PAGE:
Murray Bridge Clinical Skills Day 2017
FURHS and RuralDoc Murray Bridge Clinical Skills Day 2017
While I may not be a South Australian, beautiful Murray Bridge was a place on my must-see places when I first arrived in Adelaide more than 18 months ago and I remember noting that the location was one to remember. As a medical student who is passionate about rural medicine, I want to be sure to understand what is important to the residents of every unique local region I may have the opportunity to work in down the track. So there was no question about whether I would apply to attend the RDWA Murray Bridge Rural Day when it was advertised earlier this year and I jumped at the chance when selected to attend at the end of March.
For me, working rurally is as much about understanding what makes a place special for its residents as it is about helping people be at their healthiest – after all, home is where the heart is and the heart is what keeps us alive! It took our bus-load of 20 students (from both Flinders and Adelaide Universities) just over an hour to get to Murray Bridge. While it may be thought of as small, the city has an estimated urban population of about 17,000, making it the fifth most populous urban area in the state. While we spent most of the day learning invaluable clinical skills, vital to keeping someone alive in a rural setting – airways and intubation, catherisation and suturing - it was the discussions with the local medical team about what they enjoyed about their work that got the most attention. One of the big advantages of working rurally is the ability to fit in quality time with family around work commitments, rather than spending those precious extra daylight hours getting to and from work. The other unique thing about these more isolated locations, in terms of a medical career, is the story behind each hospital and what its operation means to the community, usually with local fundraising and donations added to the funding pot to bolster facilities. These facilities are the chance for people to be treated close to home, around family and support networks, as well as providing locals with the care needed to extend their quality of life. We got the chance to tour the Murray Bridge Soldiers’ Memorial Hospital, which provides acute services ranging from in-hospital care to specialist surgical, obstetrics, outpatients and aged care beds. We were also able to chat to staff on duty about their experiences (and love of) working in a rural setting – an opportunity that, without doubt, always makes a student want to come back and be part of the same team.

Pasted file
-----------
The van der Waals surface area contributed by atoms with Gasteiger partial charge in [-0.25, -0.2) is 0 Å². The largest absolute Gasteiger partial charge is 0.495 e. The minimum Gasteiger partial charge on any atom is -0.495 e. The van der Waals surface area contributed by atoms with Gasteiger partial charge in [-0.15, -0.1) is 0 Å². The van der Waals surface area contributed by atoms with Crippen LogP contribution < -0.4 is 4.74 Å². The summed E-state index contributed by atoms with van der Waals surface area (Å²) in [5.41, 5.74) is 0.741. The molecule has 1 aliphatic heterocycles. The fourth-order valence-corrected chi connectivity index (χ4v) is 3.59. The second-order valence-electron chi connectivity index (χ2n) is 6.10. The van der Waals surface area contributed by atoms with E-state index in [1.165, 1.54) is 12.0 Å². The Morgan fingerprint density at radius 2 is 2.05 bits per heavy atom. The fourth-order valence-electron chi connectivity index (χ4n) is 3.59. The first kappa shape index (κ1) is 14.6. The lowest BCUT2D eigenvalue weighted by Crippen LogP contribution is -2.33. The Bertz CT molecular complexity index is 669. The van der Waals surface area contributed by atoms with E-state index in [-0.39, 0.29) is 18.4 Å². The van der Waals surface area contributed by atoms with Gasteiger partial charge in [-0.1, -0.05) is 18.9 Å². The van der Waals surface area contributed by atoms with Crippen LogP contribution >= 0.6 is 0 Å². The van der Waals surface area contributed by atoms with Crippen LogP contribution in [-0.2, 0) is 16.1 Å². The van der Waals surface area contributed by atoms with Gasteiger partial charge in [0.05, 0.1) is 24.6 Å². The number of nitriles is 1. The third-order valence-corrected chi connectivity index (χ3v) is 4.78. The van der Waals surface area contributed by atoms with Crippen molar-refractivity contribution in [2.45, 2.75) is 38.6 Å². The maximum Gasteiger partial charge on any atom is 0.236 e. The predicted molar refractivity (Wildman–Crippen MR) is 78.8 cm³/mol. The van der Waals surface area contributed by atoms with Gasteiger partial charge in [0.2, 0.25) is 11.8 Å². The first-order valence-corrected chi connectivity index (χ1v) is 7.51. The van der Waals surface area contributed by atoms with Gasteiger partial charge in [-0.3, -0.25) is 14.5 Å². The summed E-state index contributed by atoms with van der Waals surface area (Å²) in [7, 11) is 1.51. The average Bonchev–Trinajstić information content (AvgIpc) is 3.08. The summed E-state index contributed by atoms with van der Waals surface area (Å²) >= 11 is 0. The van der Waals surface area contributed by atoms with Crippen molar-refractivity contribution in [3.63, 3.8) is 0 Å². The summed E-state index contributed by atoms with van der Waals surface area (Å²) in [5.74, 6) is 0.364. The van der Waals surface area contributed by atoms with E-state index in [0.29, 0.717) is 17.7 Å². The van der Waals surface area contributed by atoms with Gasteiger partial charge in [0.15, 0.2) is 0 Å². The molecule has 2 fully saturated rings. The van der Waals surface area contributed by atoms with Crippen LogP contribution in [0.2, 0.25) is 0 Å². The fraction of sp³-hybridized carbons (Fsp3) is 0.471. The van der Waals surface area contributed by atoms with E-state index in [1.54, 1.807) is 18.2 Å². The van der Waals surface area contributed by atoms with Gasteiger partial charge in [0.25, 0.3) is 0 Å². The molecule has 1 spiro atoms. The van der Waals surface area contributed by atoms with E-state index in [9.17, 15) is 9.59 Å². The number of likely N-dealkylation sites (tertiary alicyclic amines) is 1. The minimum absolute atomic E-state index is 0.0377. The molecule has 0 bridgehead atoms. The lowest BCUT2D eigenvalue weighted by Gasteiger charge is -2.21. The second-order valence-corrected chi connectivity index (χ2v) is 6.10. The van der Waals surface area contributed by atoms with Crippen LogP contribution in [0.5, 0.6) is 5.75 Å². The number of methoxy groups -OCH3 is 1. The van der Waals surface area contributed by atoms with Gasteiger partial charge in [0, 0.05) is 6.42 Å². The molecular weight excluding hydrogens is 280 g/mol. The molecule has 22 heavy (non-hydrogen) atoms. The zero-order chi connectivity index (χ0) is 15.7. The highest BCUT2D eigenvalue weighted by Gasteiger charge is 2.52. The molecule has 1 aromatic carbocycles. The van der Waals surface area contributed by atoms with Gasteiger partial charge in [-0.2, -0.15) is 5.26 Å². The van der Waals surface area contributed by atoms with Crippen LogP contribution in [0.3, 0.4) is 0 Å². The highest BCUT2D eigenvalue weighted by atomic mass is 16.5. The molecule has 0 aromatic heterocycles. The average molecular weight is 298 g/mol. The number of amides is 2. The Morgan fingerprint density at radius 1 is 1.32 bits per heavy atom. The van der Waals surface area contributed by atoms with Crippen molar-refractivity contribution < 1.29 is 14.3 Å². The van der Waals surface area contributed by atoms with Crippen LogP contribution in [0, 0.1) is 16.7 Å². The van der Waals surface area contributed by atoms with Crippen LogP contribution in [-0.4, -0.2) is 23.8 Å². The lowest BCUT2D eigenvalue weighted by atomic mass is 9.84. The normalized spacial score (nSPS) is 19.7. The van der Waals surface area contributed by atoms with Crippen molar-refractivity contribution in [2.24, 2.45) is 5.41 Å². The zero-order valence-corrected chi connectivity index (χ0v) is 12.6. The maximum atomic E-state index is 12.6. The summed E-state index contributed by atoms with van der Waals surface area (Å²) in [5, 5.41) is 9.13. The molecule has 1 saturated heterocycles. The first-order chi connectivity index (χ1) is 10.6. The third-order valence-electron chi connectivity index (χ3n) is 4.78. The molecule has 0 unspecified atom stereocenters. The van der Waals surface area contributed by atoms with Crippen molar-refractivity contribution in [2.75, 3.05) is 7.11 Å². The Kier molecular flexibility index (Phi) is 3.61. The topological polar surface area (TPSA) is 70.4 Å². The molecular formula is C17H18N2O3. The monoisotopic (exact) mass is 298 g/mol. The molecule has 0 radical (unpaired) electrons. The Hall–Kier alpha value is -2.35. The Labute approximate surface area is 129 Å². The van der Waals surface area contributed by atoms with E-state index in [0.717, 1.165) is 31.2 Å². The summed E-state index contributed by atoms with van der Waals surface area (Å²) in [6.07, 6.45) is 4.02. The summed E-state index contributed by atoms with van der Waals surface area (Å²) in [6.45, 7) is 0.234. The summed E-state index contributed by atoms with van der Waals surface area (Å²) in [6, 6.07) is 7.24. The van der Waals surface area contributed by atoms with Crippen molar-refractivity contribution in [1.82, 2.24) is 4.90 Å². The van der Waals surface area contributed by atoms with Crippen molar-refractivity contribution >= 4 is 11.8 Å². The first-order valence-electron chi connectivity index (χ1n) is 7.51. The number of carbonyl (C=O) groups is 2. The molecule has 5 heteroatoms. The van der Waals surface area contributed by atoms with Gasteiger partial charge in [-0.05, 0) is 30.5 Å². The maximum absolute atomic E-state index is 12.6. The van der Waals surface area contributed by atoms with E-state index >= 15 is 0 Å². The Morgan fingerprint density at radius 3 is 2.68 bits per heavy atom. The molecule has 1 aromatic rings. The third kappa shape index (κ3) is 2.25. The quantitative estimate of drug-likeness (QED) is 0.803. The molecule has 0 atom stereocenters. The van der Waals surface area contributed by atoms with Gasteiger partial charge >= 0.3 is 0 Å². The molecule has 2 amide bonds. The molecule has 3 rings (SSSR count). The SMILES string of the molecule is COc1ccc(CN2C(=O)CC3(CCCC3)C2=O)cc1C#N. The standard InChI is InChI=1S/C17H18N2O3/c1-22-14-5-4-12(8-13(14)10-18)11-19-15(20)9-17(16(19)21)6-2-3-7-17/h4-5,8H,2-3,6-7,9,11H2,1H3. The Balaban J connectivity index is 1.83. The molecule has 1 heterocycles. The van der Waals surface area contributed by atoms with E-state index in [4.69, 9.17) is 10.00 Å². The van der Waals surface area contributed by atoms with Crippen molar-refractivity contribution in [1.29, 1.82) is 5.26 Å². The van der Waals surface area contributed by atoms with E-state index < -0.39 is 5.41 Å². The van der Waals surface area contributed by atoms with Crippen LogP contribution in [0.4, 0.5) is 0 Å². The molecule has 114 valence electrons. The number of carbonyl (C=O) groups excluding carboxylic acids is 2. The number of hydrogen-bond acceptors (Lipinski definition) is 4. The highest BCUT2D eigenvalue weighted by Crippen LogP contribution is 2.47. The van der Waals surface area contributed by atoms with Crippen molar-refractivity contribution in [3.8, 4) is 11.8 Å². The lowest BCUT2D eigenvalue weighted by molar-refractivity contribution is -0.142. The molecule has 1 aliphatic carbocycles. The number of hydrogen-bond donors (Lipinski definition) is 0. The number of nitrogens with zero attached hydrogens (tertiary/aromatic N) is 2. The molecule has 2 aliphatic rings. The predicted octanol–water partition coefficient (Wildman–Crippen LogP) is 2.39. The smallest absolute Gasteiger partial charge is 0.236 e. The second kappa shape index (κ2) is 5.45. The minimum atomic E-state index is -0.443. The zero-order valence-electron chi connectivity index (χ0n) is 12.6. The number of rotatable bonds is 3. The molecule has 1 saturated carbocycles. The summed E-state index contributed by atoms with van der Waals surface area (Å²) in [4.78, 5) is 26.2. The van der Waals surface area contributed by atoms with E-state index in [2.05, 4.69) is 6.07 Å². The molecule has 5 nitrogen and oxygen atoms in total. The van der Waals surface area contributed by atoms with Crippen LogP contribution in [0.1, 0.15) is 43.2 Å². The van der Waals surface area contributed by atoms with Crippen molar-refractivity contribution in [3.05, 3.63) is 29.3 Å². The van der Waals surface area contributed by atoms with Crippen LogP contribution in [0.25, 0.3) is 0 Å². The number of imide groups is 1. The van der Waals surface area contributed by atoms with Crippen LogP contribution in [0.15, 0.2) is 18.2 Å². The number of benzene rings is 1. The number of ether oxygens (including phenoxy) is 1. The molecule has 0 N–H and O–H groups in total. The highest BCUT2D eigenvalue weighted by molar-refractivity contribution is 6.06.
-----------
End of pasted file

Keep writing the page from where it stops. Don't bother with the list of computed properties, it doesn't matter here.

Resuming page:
I registered for this opportunity because, like most, I wanted to better understand the scope of a rural GP. Although having clinical skills stations is useful, the greatest benefit was derived from the speakers' addresses. We were fortunate to have heard from three very different perspectives. These included GP-obstetricians (male and female, international import and local) and GP-anaesthetist. They emphasised the greater breadth of skills that need to be kept proficient when operating from a rural setting as one does not as readily have the option to refer. I am attracted to the prospect of not becoming an organ system-specific doctor and as such, this has encouraged a strong interest in me to pursue this path. The clinicians also emphasised the close working team environment and the knowledge of our colleagues' expertise and working to each others' strengths. This requires transparency and highly skilled communication and is another reason why rural medicine is an attractive option.